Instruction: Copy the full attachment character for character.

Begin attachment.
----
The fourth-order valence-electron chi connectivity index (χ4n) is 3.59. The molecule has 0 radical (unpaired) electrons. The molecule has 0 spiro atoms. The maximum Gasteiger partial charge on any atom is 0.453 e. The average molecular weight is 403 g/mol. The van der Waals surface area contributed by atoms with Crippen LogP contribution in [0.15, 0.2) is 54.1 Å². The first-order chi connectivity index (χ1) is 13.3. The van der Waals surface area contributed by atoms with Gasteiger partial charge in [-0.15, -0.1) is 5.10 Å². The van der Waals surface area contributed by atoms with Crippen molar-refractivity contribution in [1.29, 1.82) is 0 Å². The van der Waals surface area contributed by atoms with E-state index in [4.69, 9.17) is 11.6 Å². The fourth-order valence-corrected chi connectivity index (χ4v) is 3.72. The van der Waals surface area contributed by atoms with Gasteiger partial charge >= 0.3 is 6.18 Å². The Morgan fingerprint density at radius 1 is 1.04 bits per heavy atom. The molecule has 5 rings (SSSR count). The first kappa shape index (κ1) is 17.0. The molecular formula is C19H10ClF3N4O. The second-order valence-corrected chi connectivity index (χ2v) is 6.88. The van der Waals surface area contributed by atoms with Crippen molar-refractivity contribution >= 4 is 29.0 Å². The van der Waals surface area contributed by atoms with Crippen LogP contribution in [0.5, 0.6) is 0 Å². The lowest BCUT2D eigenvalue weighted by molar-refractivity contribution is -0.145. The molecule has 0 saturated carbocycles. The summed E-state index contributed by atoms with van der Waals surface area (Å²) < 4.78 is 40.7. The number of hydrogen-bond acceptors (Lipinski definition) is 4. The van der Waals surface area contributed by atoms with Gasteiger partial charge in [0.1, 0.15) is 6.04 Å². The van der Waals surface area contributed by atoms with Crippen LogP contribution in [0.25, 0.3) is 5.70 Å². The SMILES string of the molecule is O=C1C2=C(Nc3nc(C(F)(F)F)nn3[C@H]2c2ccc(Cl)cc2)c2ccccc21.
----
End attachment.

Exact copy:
The fourth-order valence-electron chi connectivity index (χ4n) is 3.59. The molecule has 0 radical (unpaired) electrons. The molecule has 0 spiro atoms. The maximum Gasteiger partial charge on any atom is 0.453 e. The average molecular weight is 403 g/mol. The van der Waals surface area contributed by atoms with Crippen LogP contribution in [0.15, 0.2) is 54.1 Å². The first-order chi connectivity index (χ1) is 13.3. The van der Waals surface area contributed by atoms with Gasteiger partial charge in [-0.15, -0.1) is 5.10 Å². The van der Waals surface area contributed by atoms with Crippen molar-refractivity contribution in [1.29, 1.82) is 0 Å². The van der Waals surface area contributed by atoms with E-state index in [4.69, 9.17) is 11.6 Å². The fourth-order valence-corrected chi connectivity index (χ4v) is 3.72. The van der Waals surface area contributed by atoms with Gasteiger partial charge >= 0.3 is 6.18 Å². The Morgan fingerprint density at radius 1 is 1.04 bits per heavy atom. The molecule has 5 rings (SSSR count). The first kappa shape index (κ1) is 17.0. The molecular formula is C19H10ClF3N4O. The second-order valence-corrected chi connectivity index (χ2v) is 6.88. The van der Waals surface area contributed by atoms with Crippen molar-refractivity contribution >= 4 is 29.0 Å². The van der Waals surface area contributed by atoms with Crippen LogP contribution in [0.5, 0.6) is 0 Å². The lowest BCUT2D eigenvalue weighted by molar-refractivity contribution is -0.145. The molecule has 0 saturated carbocycles. The summed E-state index contributed by atoms with van der Waals surface area (Å²) < 4.78 is 40.7. The number of hydrogen-bond acceptors (Lipinski definition) is 4. The van der Waals surface area contributed by atoms with Gasteiger partial charge in [0.1, 0.15) is 6.04 Å². The van der Waals surface area contributed by atoms with Crippen LogP contribution in [0.25, 0.3) is 5.70 Å². The SMILES string of the molecule is O=C1C2=C(Nc3nc(C(F)(F)F)nn3[C@H]2c2ccc(Cl)cc2)c2ccccc21.